Josephine Baker lived a colorful life. She played more roles on earth then she did on film. She was a French Spy, mother of 12, fierce, civil rights activist, exhibitionist, a jazz icon, acclaimed dancer, and shared sexual escapades with the top female and male artists of our time. Frankly, she deserves the title of legend because, as Tymisha Harris proves in Josephine: A Burlesque Cabaret Dream Play, she lived legendarily.
Tymisha Harris meticulously crafted a performance that makes her voice, body, and overall person scream, “JOSEPHINE!”, which in others words means, “Star!”, Harris makes sure to show that from her beginning, Baker was destined for more. She had the sparkling personality and remarkable knowledge that in life the most important desire is happiness. “I want to be happy”, is a line most repeated in the play, and the one that struck with admiration for Ms. Baker. She was aware that, especially as a young, black woman, her opportunities to live a fruitful, fabulous life in the early 1900’s were slim. Harris, who created the play, begins Josephine’s origins as a young girl, during the Race Riots, stuck cleaning “white people’s homes” and insinuating she had been sexually assaulted by older men. Baker is innocent in her eagerness to shine that her black beauty, though disrespected in this world, is a badge of honor for her.
With book and musical direction by Tod Kimbro and directed by Michael Marinaccio, Tymisha Harris is LITERALLY GOLD on stage. She is incredibly charming and sweet, especially as she runs through the audience forming bonds with us, individually, as if we are Baker’s family. She dances, flirts, and sings to us like we are the stars of her dream, burlesque play, which is, in some ways, the most Josephine things she does.If there was one thing Josephine adored, it was a crowd. She longed for their cheers and unabashed praise; reveling in being known as The Jazz Cleopatra. Yet, it was that same obsession for love that led her to some bad relationships. Still, Harris does not play Baker’s multiple affairs as “crazy wild” or “too promiscuous” as history tries to present them. Instead, Baker is simply someone who says “Yes!” to every idea, person, and experience in life with care for consequences, but enough resilience to survive them anyway.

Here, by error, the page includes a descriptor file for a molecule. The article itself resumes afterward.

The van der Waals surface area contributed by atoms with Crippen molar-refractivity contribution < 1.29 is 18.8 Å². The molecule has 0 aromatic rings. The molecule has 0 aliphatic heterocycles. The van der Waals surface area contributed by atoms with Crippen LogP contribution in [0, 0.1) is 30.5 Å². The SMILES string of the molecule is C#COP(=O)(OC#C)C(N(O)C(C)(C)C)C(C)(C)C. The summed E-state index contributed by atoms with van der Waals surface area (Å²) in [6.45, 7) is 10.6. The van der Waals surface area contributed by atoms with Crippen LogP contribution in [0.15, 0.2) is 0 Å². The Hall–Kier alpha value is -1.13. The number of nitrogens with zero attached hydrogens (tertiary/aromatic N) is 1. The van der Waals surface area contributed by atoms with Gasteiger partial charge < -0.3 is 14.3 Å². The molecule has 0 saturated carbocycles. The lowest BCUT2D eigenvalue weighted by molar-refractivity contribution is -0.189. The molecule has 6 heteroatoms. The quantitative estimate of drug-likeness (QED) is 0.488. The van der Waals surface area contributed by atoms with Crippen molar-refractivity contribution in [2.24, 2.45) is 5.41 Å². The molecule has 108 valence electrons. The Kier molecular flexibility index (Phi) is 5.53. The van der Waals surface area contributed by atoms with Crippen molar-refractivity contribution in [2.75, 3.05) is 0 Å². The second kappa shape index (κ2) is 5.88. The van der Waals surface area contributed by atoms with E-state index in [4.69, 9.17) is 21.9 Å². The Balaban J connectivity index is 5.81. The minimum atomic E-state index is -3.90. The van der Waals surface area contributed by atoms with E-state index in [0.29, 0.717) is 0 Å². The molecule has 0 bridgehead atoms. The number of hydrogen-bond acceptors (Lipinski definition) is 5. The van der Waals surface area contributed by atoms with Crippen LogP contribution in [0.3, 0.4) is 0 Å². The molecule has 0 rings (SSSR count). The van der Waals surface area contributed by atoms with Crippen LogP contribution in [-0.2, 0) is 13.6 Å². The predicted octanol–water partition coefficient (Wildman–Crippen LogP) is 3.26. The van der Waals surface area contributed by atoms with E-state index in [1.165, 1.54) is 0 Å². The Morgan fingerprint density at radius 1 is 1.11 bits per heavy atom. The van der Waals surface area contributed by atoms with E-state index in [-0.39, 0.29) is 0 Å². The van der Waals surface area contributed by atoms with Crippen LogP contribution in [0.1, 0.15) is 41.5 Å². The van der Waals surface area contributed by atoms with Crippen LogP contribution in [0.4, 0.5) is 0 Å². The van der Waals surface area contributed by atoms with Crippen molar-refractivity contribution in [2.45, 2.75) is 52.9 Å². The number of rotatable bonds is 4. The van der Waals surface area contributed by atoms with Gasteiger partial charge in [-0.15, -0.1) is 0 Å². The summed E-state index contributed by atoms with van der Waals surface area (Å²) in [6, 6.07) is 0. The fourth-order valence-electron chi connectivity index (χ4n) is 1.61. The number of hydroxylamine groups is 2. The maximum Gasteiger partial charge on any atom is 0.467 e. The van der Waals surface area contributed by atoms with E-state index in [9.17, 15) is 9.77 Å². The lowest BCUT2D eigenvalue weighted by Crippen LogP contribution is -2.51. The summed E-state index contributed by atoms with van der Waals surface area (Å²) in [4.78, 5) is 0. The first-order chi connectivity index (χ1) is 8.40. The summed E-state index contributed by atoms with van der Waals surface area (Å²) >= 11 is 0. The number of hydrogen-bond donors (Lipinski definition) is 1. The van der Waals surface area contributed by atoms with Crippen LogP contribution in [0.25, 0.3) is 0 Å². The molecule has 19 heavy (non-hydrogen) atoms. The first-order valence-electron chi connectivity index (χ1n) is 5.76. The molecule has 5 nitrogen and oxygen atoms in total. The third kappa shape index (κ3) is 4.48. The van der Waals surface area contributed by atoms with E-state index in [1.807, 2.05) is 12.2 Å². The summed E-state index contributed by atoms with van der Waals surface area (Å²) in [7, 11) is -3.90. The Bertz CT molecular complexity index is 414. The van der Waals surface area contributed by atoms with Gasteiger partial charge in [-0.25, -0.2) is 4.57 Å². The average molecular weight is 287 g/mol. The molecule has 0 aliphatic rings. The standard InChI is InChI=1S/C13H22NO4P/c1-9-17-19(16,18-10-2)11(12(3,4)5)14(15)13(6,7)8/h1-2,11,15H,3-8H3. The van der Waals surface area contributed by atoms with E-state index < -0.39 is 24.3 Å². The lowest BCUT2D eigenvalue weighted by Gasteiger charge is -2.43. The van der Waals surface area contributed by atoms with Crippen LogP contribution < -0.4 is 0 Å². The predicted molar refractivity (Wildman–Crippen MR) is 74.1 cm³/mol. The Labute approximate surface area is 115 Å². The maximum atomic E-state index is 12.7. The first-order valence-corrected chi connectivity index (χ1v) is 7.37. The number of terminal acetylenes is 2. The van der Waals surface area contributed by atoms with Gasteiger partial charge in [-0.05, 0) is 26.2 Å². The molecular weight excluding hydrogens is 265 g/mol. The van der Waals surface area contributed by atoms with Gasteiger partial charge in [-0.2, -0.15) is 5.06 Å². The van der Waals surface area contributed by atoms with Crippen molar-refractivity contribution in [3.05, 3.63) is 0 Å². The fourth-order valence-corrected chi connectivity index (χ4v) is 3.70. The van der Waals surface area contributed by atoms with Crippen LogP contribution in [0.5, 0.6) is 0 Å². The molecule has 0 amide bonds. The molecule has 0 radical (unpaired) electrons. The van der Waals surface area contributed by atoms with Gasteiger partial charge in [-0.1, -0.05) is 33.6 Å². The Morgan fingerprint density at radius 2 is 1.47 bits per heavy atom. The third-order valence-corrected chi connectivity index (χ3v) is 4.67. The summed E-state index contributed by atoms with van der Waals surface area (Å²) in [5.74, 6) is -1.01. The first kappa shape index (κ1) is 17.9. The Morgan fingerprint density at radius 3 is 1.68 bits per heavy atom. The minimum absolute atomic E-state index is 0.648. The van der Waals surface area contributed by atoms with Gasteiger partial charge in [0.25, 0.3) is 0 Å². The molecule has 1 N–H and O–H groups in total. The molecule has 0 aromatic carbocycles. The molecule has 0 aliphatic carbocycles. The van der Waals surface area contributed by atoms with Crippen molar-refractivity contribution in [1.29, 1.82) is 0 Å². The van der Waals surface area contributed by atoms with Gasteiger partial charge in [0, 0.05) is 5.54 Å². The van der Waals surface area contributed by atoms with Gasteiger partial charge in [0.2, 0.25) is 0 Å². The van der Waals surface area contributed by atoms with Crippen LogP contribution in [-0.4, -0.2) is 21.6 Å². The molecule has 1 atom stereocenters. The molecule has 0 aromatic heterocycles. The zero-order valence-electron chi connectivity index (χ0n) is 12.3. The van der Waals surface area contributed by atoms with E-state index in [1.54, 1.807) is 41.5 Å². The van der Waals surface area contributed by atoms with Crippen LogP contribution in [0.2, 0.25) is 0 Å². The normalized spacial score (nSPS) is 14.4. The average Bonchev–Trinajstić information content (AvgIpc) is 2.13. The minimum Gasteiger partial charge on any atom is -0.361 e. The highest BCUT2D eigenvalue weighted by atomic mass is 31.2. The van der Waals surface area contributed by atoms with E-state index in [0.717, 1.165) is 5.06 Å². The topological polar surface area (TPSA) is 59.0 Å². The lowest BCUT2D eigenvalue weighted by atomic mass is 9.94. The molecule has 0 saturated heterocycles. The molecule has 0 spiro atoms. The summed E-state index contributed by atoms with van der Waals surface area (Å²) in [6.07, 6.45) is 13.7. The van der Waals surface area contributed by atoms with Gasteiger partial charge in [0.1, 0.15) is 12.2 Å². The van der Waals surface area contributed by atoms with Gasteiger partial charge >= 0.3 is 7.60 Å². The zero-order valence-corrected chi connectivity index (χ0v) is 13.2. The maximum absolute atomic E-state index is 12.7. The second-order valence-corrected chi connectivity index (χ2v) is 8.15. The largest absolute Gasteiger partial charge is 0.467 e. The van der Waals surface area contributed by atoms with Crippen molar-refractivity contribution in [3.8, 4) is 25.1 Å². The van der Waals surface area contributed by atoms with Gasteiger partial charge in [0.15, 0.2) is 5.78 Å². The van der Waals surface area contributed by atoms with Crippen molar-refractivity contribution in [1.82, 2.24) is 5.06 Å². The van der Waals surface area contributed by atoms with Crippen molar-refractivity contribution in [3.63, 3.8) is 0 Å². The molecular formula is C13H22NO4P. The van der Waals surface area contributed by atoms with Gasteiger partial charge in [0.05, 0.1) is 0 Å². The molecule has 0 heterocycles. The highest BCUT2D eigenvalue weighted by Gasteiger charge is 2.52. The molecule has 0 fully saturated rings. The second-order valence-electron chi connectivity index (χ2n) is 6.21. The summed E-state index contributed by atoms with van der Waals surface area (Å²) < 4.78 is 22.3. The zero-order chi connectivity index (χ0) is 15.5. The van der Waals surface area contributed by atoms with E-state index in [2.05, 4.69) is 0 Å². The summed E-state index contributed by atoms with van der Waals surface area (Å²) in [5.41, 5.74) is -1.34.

As I witnessed the openness of Josephine Baker to life, I felt challenged to analyze mine. Why do we all say “No!” to so many adventures, even the ones we want? Maybe, because, unlike Josephine, we have no idea how strong we have and could be. Baker was a STRONG woman, and, by the end of her life, for all the ups and downs, she was a happy one. For 75 minutes, Harris makes you laugh, cry, get angry, and get protective over Baker. She uses music and dance only to further the spiritual highness of Josephine, as a human being whom uncannily brought joy from her desire to absorb it. For More Information On Josephine: A Burlesque Cabaret Dream Play Click Here.